The best form of crisis management, of course, is crisis prevention. Take steps now to avoid problems that can become a crisis if poorly handled.
A crisis audit should include careful inspection of places and processes that could be subject to tragic failure (A facility fire ... a faulty manufacturing process leading to an unsafe product, etc.), but don't overlook people. The standards a company sets for fair treatment for all employees, and the way it ensures these standards are upheld, are crucial for avoiding a crisis from within.
Prime example: With thousands of veterans returning to civilian life from active combat duty in Iraq or Afghanistan, companies need to ensure steps are consistently taken to onboard veterans as employees in caring and sensitive ways. Companies hiring (or welcoming back) veterans rightly enhance their status as responsible employers, and, for their part, military vets often make exemplary employees. But supervisors should be trained to be sensitive to the often hidden specter of Post Traumatic Stress Disorder (PTSD).
Surely no supervisor at your company could be so insensitive as to deny a leave of absence to an employee suffering from PTSD--and instead give her a more stressful assignment and eventually have her incarcerated by a police psych unit, right? That's exactly what happened to Kay Morris-Robertson, an executive employed by Westfield Holdings, a multi-billion-dollar company operating shopping malls on three continents.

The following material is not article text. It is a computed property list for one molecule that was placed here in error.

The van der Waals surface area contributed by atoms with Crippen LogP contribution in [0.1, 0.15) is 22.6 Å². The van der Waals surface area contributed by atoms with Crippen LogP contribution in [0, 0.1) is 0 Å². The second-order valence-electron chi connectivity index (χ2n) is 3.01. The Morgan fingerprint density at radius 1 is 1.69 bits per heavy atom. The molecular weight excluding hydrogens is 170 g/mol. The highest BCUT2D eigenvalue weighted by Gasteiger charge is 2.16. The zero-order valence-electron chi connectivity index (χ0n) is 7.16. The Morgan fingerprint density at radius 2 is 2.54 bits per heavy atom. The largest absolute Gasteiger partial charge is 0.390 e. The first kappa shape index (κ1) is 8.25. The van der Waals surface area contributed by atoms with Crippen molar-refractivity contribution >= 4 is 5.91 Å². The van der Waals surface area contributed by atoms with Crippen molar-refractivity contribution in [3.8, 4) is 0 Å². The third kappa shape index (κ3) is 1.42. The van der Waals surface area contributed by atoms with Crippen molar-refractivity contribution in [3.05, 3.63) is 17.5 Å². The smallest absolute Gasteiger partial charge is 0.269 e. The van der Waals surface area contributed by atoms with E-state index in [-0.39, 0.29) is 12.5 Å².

Jonathan Bernstein recounts Morris-Robertson's harrowing story in an article in Crisis Manager titled "Employer Mishandling of Post-Traumatic Stress Disorder -- A Preventable Crisis:"
The police arrived and Morris-Robertson was taken off and detained in the Los Angeles psych unit. There she encountered various individuals suffering from mental illness, drug withdrawal, and any number of other stressful situations - the last thing to which someone with PTSD should be subjected.
Morris-Robertson's PTSD did not stem from military conflict but from the emotionally wrenching experience of having her husband die in her arms after he suffered a heart attack while the two were out in a sailboat together. She tried to get away from the pain by throwing herself into her work, but the heartache festered inside her until she became distraught. The callous way she was then treated by her employer caused further harm.
And now the company must deal with her lawsuit along with the unwelcome media attention it is generating. Even more importantly, the culture at Westfield has been shaken and employees at all levels must wonder what kind of company they work for. This calls for a sincere "teaching moment" for Westfield's CEO to make it clear that the behavior Morris-Robertson endured was an aberration and will not be repeated. He must demonstrate senior management's commitment to ensure that the work environment at Westfield is not just free of hostility but genuinely nurturing. And he must understand that winning back employee trust will not be easy and it will not come soon.